The Expansion of the British Empire

This essay investigates the literature on the expansion of the British Empire. It examines the factors that triggered the industrial revolution: obsession improved agriculture, improved transport, good labor supply and the presence of a pro-business government. According to the literature, expansion of the British Empire into Asia, Australia, America and Africa faced severe challenges including great threats of war like that from Napoleon. The literature notes that economic prowess can have significant effects on the global political control.

The Expansion of the British Empire the Industrial Revolution

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The Industrial Revolution affected both the European working class and the European middle class. This marked a break from an era where people lived on their farms, had their hand crafted goods made at home and their power supply entirely of human and animal sources. This radical change was attributed to improved agriculture, advancement in technology, adequate supply of raw materials, improved transport and good labor supply. In the 18th century, for instance, manufacture of cotton in England was transformed by series of inventions, giving rise to a completely new mode of production as the factory system. However, in the late 18th and early 19th centuries the revolution did not just change the production capacity of Europe, the United States and England, but it also transformed these societies down to their very roots (Feinstein, 1998).

The British Empire’s grip of the global dominance was considerably shaken after the loss of the Thirteen American Colonies. This caused Britain to shift their attention from America to Asia, the Pacific and later to Africa. As a matter of fact, America had provided an ideal location to transport thousands of convicts as the penalty for criminal offenders in Britain. With such a loss, attention shifted immediately to the Pacific area and particularly Australia. This was the period between 1783 and 1840 that saw the new colony of Australia become extremely profitable exporter of wool and gold. In the end, the real effects of this trade was felt everywhere across Australia with its capital Melbourne becoming the richest city after London in the British Empire (Daunton, 1995).

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This spread of tentacles saw the creation of the East India Company to drive the expansion of the British Empire in Asia. To effectively address this, at first the British Army had joined its troops with the Royal Navy at the Seven Years’ War. The two military powerhouses go on cooperating in other arenas outside Asian with considerable success of this cooperation being the exile of Napoleon from Egypt and the capture of Java from the Netherlands (Bordo, and White, 1991). To this end, Britain got the perfect opportunity to engage in an increasingly profitable trade of opium with China. This trade served a great deal to reverse the economic imbalances that had seen serious outflows of silver from Britain to China (Daunton, 1995).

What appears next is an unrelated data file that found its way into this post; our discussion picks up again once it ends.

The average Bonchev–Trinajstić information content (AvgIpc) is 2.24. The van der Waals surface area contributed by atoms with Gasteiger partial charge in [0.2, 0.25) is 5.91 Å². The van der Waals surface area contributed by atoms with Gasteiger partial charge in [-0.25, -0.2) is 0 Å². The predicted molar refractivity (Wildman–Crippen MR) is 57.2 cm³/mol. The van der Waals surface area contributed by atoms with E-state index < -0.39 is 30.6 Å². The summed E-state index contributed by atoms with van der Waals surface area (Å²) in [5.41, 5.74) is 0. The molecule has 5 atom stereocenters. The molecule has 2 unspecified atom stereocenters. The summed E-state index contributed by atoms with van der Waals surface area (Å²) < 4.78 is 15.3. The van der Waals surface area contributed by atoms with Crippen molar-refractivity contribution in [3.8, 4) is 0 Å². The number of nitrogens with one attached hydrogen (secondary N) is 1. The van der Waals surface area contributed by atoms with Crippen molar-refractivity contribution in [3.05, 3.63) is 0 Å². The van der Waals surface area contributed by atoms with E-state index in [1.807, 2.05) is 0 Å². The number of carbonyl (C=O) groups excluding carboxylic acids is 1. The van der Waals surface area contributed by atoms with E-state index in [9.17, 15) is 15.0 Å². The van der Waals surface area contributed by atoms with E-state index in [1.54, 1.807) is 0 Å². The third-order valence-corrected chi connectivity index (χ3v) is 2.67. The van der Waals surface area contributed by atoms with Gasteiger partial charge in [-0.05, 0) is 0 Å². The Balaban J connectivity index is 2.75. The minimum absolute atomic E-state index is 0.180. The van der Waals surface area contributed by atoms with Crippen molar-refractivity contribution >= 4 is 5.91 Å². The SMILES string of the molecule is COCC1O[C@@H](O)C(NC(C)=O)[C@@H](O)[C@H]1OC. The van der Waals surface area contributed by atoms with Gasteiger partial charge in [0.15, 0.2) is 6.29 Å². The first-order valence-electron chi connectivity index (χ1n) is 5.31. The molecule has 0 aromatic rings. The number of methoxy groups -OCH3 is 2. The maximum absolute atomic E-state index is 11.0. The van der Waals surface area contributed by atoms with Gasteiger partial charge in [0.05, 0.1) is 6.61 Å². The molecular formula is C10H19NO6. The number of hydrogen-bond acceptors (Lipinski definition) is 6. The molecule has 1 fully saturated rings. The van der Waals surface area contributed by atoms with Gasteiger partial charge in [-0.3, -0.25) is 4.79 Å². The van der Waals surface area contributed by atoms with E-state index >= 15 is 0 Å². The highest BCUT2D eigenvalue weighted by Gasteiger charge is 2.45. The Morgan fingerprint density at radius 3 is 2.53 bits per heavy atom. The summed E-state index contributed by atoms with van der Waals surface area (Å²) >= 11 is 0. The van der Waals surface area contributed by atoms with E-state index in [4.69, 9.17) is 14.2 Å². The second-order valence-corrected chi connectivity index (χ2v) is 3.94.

The period between 1815 and 1914 marked what is popularly known as Britain’s Imperial Century. The British rule dominated the world unchallenged for all this period. Their victory over Napoleon had left them with no significant rival except for Russia. (Bordo, and White, 1991). Due to this, they adopted a role of a global policeman, controlling the economies of other countries like China, Argentina and Siram. By the end of this period, roughly 400 million people had been added to British Empire and adoption of new communication technologies had taken root (Kaukiainen, 2001).

Back in Britain, a stable economic system was credited for all this success. The new national monarchies had created a reliable atmosphere for the industrial revolution. Besides this, the emergence of gold and silver in the new world had more than doubled the European prices in less than a century. This stimulated activity and eventually gave the wealthy class more money to invest in new ideas. This coupled with the Capitalism of Adam Smith that gave people desire to further the industrialization leading to a competition that created the economic boom (Feinstein, 1998).

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Essentially, the rapid expansion of the British Empire to America, Asia, the Pacific and Africa was triggered by a variety of new inventions like technology, education, mining, improved transport and better agricultural practices. The overall success was crowned by the fact that the British Empire already had significant control of the world and enjoyed good labor supply, reliable source of raw materials and wider market for their industrial commodities. In addition, their prowess was marked with the emergence of private banking and modern banking facilities like the State Bank and the promissory notes (Daunton, 1995).

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